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Development of a Supply Chain in a Lean Manufacturing Environment


Anthony A. Noë, C.P.M., A.P.P., CIRM
Anthony A. Noë, C.P.M., A.P.P., CIRM, Corporate Supply Chain Manager, Carlisle Coatings & Waterproofing, Inc., Wylie, TX 75098, 972-429-4970,

86th Annual International Conference Proceedings - 2001 

Abstract. More and more companies, especially in the Manufacturing arena, are adopting aspects of the Lean Business style first illustrated in books about the Japanese Automotive system. These same companies then are moving into trying to overlay Supply Chain Management on top of this work method. While many aspects are complimentary, some present challenges. We will examine both during this presentation.

The Goals. First, Lean Manufacturing has as main goals:

  • Focus on the Customers needs
  • Build what is sold, not forecast
  • Supply What is Consumed — Minimal Inventory — Kanban typical
  • Simplified flow of materials and production
  • Flexibility in Response and Production

Supply Chain Management also has some key goals:

  • Ultimate Customer Needs Focus
  • Minimize Total number of suppliers
  • Maximize cost control and reduction programs
  • Minimize Inventory — eliminate space and dollars commitment

The Opportunity. Today companies of all sizes are working to lower costs and improve margins. This applies to all types of organizations, public and private, foreign and domestic. Upper management of these companies are looking for stockholder benefit and investment, this has lead to more emphasis on improved margin and bottom line results. Many of these companies have recognized the cost control and reduction potential and importance of their purchasing, materials and related areas as major opportunities for improvement. This has lead these companies to look to the successes in many companies of both Lean practices and Supply Chain Management.

Lean is defined in Webster's as:

Lean (lên) adj. 1. with little flesh or fat; thin; spare. Syn. Quick, agile.

Lean Production Systems combine the best aspects of both craft and mass production techniques — the ability to design and produce a wide variety of products "customized" to specific orders and delivered in extremely short lead times.
          The Machine That Changed the World

Lean Enterprise Systems use the concepts of Lean Production throughout the entire product delivery system, from supplier to end customer.
          Quoted from University of Tennessee publication.

These all point to the goal of a responsive and flexible organization both from people skills but also from a manufacturing or service perspective. This organization must focus on the ultimate customers needs, wants and desires in order to direct they actions and directions with the suppliers of their materials. This requires 'systems' to collect and analyze the activities, sales, inventory, and all other actions of the company in order to communicate, with a rapid method, this data to their supplier so they can respond in kind.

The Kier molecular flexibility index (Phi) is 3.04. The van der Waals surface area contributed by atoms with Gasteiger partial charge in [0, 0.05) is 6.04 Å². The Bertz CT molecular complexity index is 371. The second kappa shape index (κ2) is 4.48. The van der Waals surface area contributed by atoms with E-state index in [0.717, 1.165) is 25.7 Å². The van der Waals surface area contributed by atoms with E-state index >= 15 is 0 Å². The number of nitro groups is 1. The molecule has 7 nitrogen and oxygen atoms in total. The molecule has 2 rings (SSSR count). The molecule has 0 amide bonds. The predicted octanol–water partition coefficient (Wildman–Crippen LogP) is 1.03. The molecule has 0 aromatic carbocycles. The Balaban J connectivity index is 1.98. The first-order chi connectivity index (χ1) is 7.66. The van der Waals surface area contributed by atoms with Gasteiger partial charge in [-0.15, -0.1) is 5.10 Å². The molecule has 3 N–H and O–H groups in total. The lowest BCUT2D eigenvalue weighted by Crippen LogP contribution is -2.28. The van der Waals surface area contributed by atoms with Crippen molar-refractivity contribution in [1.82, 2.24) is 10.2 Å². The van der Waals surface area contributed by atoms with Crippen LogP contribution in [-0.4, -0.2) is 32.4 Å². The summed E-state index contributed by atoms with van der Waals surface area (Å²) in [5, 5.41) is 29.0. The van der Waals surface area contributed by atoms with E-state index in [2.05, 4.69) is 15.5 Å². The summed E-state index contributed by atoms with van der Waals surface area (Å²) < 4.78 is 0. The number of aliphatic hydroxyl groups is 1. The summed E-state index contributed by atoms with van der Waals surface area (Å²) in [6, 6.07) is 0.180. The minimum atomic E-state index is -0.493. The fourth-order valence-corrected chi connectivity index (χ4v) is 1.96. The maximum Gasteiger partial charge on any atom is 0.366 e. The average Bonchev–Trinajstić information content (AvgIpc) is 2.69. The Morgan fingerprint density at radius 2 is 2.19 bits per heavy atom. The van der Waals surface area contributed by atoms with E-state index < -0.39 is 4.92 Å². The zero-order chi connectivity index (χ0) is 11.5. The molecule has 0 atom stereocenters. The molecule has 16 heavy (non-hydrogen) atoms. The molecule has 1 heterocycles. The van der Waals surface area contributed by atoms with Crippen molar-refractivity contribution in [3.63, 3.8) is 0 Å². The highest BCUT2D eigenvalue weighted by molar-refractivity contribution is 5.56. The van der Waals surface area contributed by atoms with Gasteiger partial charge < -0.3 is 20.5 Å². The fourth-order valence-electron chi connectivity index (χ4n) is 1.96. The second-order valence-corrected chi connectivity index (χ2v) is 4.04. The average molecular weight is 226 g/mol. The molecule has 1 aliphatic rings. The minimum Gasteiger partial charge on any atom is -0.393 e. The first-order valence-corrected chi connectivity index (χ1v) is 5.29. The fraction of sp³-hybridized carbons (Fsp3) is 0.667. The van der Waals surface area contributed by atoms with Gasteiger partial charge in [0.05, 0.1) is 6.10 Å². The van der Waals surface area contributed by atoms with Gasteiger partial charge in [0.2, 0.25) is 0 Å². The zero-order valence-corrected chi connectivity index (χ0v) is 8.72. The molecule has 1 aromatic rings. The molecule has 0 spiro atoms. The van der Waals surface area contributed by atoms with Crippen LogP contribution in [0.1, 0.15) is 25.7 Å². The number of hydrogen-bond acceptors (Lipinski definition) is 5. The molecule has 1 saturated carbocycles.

If this sounds a great deal like Supply Chain Management, you are correct. The major differences we have seen while trying to over lay the two 'methods' on to our organization is that SCM focused more on the relationships with suppliers and Lean focused more on Production methods and material flow and levels.

By working with representatives of various disciplines of our company we have developed methods to make the two focuses work together to give us much lower inventory, high turns, and in many cases faster response time to the customers requirements, and all at a slightly higher final margin. This definitely requires give and take from all parties from our experience. But with upper management support and focus on the bottom line and customer service and growth the results are worth it.


Book References:

  • Womack, James P., James, Daniel T., Roos, Daniel, The Machine That Changed the World: The Story of Lean Production. MIT Press Paperback 1991
  • Kuglin, Fred A., Customer Centered Supply Chain Management. New York: AMACOM 1998
  • Bhote, Keri R., Strategic Supply Management. New York: AMACOM 1989
  • Van Mieghem, Timothy, Implementing Supplier Partnerships. Englewood Cliffs, NJ: Prentice Hall 1995
  • Long, Chip, Meyer, Dr. Gay, Sacred Cows Make the Best Barbecue. Seal Beach, CA, Vision+ Press 1998

Magazine References:

  • Supply Chain Yearbook 2000. Cahners 1999

Other Reference Sources:

  • Lean Enterprise Forum. University of Tennessee Center for Executive Education 1999

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